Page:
Though this scene opens with the idea of love, dark imagery and talk of death is seen throughout it. The first mention of death is Romeo saying “Let me be tane, let me be put to death”, this line reminds the lovers of their situation and seems to worry Juliet. When Romeo “goeth down” the ladder Juliet says “then window, let light in, and life out.” This could refer to her love for Romeo as she sees him as her whole life, or it could show how death will come after this day. Juliet wonders whether they will meet again and has a premonition that she can see Romeo “As one dead in the bottom of a tomb”. Romeo tries to comfort his wife, saying that she has nothing to worry about as their paleness is simply because “dry sorrow drinks” their “blood”. To the “pair of star-crossed lovers” this is just a vague vision but to the audience it is an accurate prophecy of the tragic outcome of the love story.
When Lady Capulet enters, the dark imagery of death continues as she talks of Tybalt’s death and the revenge she plans for Romeo, the murderer. Lady Capulet says “wilt thou wash him from his grave” when she sees Juliet weeping and later “I would the fool married to her grave”, because Juliet doesn’t want to marry Paris. This language is both dark and ironic as Juliet is in effect married to her grave, as her marriage with Romeo leads her to her untimely death. When Lady Capulet explains her revenge for Tybalt’s murder she says ” shall give him such an unaccustomed dram that he shall soon keep Tybalt company” this is very ironic as later in the play Romeo kills himself with a dram of poison.
Capulet doesn’t use dark imagery, nor does he make predictions. He does however show indifference towards Juliet telling her that she could “die in the streets” he would never acknowledge her or even care. However, in Act 4, Scene 5, when Juliet will not wake, Capulet “wails” and feels tongue-tied. This is an example not only of how much he really loves his daughter but also his temperamental personality. This also shows how he uses his power over Juliet to scare her into remaining obedient.
This pivotal scene ends with Juliet feeling disheartened and anxious. She seeks advice from her nurse who tells her to marry Paris and be “happy in this second match”, upon hearing this, Juliet is further saddened and decides to see the Friar “to know his remedy”, if this fails she will “have power to die”. This is a very dark image to leave the audience with and suddenly it is clear how near to death the lovers are. If Romeo is seen in Verona he will be “put to death” and in Mantua he is a risk of being poisoned by the vengeful Capulets. Juliet is determined not to follow her nurse’s advice to “at Saint Peter’s Church” “happily make” “a joyful bride” to Paris and is resigned to killing herself if no resolution can be found. At this point in the play becomes obvious that the prologue was correct and the lovers will “take their life” and the audience is left to await to impending death.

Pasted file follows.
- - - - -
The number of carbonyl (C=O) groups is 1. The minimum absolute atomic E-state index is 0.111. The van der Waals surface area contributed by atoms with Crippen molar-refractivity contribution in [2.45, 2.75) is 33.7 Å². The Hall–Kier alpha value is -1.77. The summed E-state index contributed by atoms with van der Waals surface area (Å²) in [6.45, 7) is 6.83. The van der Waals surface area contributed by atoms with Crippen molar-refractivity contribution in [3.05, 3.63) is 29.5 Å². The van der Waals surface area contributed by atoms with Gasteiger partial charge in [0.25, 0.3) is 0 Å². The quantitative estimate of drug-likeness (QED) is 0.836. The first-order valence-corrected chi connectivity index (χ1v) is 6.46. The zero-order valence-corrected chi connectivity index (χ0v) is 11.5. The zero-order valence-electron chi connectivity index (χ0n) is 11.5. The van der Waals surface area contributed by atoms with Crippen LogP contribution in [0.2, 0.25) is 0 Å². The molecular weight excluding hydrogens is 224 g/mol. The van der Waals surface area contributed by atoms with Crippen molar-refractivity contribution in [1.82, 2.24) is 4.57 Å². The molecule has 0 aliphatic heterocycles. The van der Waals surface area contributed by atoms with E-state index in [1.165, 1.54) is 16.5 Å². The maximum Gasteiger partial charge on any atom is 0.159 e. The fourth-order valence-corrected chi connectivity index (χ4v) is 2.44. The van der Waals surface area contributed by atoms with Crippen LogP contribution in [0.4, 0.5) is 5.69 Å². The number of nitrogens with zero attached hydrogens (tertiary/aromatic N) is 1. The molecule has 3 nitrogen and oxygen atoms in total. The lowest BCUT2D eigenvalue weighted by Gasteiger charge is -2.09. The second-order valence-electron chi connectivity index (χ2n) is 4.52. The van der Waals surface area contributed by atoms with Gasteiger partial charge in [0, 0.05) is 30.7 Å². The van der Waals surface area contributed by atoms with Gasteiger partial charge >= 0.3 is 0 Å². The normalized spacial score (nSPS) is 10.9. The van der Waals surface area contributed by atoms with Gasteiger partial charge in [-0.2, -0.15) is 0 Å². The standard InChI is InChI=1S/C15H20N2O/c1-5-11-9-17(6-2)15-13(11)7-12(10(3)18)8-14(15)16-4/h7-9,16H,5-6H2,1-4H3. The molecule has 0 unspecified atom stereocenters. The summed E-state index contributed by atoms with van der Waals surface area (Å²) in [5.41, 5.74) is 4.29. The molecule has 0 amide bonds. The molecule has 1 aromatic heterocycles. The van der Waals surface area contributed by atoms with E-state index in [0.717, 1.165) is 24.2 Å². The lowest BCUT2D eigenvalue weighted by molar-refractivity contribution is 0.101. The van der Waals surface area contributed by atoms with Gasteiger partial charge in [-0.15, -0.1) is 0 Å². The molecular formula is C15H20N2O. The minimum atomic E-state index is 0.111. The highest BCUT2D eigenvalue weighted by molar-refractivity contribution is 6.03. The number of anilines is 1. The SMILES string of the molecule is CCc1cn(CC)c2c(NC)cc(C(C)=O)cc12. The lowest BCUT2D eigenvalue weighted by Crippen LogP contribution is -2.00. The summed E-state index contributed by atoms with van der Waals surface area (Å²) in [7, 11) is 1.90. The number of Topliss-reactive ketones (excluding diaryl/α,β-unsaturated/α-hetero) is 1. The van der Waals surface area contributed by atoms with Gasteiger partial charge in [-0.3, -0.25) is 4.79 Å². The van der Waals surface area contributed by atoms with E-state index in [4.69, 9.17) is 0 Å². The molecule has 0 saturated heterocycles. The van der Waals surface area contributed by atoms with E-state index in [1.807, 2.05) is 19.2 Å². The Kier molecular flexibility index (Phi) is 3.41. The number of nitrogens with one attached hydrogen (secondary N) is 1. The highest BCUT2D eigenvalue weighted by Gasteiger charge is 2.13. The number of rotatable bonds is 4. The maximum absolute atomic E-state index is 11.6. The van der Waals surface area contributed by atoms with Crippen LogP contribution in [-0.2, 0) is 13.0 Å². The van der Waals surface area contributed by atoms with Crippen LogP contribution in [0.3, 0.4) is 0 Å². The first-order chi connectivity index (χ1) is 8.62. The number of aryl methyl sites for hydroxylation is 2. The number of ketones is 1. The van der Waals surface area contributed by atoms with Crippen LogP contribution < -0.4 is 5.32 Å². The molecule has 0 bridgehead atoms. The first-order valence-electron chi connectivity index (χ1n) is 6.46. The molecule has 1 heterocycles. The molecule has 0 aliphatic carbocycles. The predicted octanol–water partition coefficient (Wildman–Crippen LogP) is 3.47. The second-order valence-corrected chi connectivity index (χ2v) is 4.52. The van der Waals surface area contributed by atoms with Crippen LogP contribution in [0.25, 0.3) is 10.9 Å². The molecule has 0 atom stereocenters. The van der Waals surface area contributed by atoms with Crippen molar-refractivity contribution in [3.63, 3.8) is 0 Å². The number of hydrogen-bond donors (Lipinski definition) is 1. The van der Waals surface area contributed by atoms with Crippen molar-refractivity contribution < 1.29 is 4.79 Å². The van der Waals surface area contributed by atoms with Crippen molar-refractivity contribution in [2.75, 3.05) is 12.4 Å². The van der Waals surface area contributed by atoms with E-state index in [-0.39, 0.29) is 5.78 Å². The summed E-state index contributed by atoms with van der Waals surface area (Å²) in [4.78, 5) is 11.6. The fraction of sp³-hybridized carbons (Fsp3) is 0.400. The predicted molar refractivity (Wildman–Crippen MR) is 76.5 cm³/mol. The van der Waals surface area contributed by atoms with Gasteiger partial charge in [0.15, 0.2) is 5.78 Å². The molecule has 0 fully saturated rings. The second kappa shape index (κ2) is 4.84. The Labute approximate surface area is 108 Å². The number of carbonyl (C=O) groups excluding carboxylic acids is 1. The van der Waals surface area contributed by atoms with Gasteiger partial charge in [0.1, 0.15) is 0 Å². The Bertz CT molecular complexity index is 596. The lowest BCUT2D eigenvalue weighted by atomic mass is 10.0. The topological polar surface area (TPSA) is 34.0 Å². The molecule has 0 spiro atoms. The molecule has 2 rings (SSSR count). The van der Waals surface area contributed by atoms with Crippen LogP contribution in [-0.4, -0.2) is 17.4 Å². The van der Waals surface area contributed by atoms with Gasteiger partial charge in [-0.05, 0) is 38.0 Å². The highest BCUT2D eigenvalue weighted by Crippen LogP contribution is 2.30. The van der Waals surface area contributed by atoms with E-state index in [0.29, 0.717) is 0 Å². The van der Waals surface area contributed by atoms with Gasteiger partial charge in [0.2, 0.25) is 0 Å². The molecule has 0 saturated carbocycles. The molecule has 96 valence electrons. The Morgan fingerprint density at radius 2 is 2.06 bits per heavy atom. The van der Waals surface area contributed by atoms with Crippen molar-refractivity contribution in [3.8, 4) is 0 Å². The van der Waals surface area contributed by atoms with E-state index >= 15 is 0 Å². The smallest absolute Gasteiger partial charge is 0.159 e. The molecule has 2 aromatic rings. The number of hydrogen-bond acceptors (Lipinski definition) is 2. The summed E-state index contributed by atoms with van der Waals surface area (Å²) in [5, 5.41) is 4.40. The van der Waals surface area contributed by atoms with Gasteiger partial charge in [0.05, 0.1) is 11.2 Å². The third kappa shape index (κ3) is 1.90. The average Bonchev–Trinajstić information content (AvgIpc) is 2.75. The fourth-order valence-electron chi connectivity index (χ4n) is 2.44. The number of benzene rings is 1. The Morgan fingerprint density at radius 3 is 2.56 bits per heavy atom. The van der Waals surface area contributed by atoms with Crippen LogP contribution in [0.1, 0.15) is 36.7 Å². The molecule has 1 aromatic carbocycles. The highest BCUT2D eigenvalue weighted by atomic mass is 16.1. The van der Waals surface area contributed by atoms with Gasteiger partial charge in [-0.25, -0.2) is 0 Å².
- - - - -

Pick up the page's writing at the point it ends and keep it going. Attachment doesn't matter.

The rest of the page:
Act 3, is the most important act of this fantastic tragedy. It is literally, the central scene and sees the love story change dramatically. The actions of Act 3, Scene 1 are the first turning point of the play. From here on violence, passion and love push the lovers to their premature and devastating death and here is where we see those themes grow in importance. Scene 1 makes Romeo’s death likely as the group of competitive, hot headed men proved a fatal combination. All were trying to show power and masculinity in this scene and all key characters become “worms’ meat” by the end. In Scene 5 Juliet’s promise to die rather than marry the “lovely” Paris made her fate inescapable.
In this masterpiece, Shakespeare makes several social observations. He shows how arranged marriages that were common in Elizabethan England are dangerous and often disastrous. Although Shakespeare opted for a more romantic, Italian setting, it is clear that he made little effort to recreate the Italian customs of the thirteenth century. For example the prologue refers to “star-crossed lovers” – this means that their horoscopes do not match up. This comment is typical of the superstitions of Elizabethan times with its values of spirituality, life and love. Within the play, some comments mock Italian customs, for example in Act 2, Scene 4 Mercutio mocks Tybalt’s “passado” and “punto reverso”- these are traditional Italian fencing moves that were respected rather than mocked by Italians of the time. I think that the idea of a distant country being much more exotic and romantic than England would appeal to Shakespeare’s audience who were unable to travel and went to the theatre to see life from other perspectives as well as be entertained.
There is no doubt in my mind that Romeo and Juliet is a powerful and beautiful piece of literature. It is about love but also the complexities of life and shows how anyone, not matter how ‘wholesome’ they seem can be flawed by emotion, especially that of violence, passion, love and death. This tragedy is truly timeless and will hold a place in millions of people’s souls, not because it is a romantic, sweet story of love but because it is a realistic depiction of life and human nature.